LEXINGTON, Ky. — Destiny subtracts decision from a matter.
It’s no longer right from wrong or a personal choice. That’s the way Wilbur Hackett talks.
Destiny led four men — he, Nate Northington, Houston Hogg and Greg Page — to break the college football color barrier in the SEC.
It’s been 50 years since Northington and Page first arrived to Kentucky’s campus. Hackett and Hogg followed a year later. Three were back on campus Thursday night to witness the unveiling of a 3,500-pound bronze statue depicting their younger selves: Hackett, Northington, Hogg and Page standing side by side just as they always did.
The man missing was Page. He stood on the far left of the stone base, the setting sun catching his No. 82 across the right shoulder pad. But he wasn’t with his teammates, all in their late 60s, during the ceremony.
Hackett has been on the wrong end of bottles, and once, bullets. He’s sat in the balcony of a movie theatre because the cushioned seats below were reserved for white people. He’s drank from different fountains and been to restaurants where he had to order his food to go instead of being seated.
He played in stadiums where he looked around, not seeing one person who looked like him other than a teammate. Not on the sidelines, not among the thousands of spectators in the stands.
But when he enrolled at Kentucky, he was ready for the racism. He expected it. He had marched with Martin Luther King Jr. in Louisville. He had demonstrated in the same downtown where that restaurant refused to serve him.
“I was a 17-year-old, full of piss and vinegar, ready to take on the world,” Hackett says.
But none of it prepared him to lose Greg Page.
When Nate Northington entered the home ballgame against Ole Miss on Sept. 30, 1967, he became the first black man to play in an SEC vs. SEC football game.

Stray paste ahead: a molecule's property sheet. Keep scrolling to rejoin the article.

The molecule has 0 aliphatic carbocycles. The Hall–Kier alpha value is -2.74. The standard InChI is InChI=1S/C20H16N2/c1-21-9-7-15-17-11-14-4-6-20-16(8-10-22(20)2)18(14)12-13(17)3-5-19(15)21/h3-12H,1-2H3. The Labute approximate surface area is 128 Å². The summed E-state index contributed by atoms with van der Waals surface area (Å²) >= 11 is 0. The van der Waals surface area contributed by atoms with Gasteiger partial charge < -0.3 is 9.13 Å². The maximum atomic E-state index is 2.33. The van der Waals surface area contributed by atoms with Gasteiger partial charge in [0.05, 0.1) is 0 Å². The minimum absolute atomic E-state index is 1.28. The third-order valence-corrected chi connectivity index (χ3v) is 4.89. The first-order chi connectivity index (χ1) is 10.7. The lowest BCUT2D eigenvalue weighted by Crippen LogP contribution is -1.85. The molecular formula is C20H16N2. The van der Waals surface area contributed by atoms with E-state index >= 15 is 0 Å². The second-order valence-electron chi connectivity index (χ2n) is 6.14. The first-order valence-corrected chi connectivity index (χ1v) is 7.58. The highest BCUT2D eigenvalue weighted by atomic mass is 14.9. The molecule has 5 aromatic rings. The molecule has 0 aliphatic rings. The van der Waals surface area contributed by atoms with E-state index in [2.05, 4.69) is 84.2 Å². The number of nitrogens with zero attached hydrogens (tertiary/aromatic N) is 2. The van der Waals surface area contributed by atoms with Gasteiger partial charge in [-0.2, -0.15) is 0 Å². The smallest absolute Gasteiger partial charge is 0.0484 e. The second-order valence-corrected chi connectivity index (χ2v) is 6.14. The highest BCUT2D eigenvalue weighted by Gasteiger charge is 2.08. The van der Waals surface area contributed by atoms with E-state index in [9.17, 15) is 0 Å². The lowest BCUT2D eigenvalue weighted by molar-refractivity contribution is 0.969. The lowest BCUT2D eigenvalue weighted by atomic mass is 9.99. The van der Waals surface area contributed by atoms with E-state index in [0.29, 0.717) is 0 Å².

If not for the accident, it would’ve been Page and Northington out there together.
It wasn’t even a full-contact drill. The Wildcats had just reported to camp in late July. Northington and Page were sophomores. Hogg and Hackett had just arrived.
“Shorts and shoulder pads, no full speed,” Hackett remembers. “But you know the aggressiveness of a football player, sometimes we get a little aggressive.”
It was a pursuit drill. Everyone ran to the ball with Page first to the spot. Someone ran into him from behind, and that was it. He was paralyzed from the neck down.
Machines kept him alive for 38 days. He died one day before Northington broke the color barrier.
Hackett thinks it was an accident. Page’s family wasn’t suspicious of foul play, but others were. Four black players on the team and one is paralyzed in a non-contact drill. Some thought it fit too perfectly. Some thought Page was targeted.
Weeks later there was another terrible accident. Another broken neck, this time a white player. That didn’t stop the questions.
“I have no answer,” Hackett says. “But especially because of the times, because racism was so rampant, a lot of people said, ‘Yeah, they killed that brother on purpose.’”
Teammates weren’t allowed to see Page while he was hooked up in the hospital. Hackett knew he needed to. Page, a year older, was the person who welcomed Hackett on his visit to the school. He, along with Hackett’s family, convinced Hackett to join he and Northington.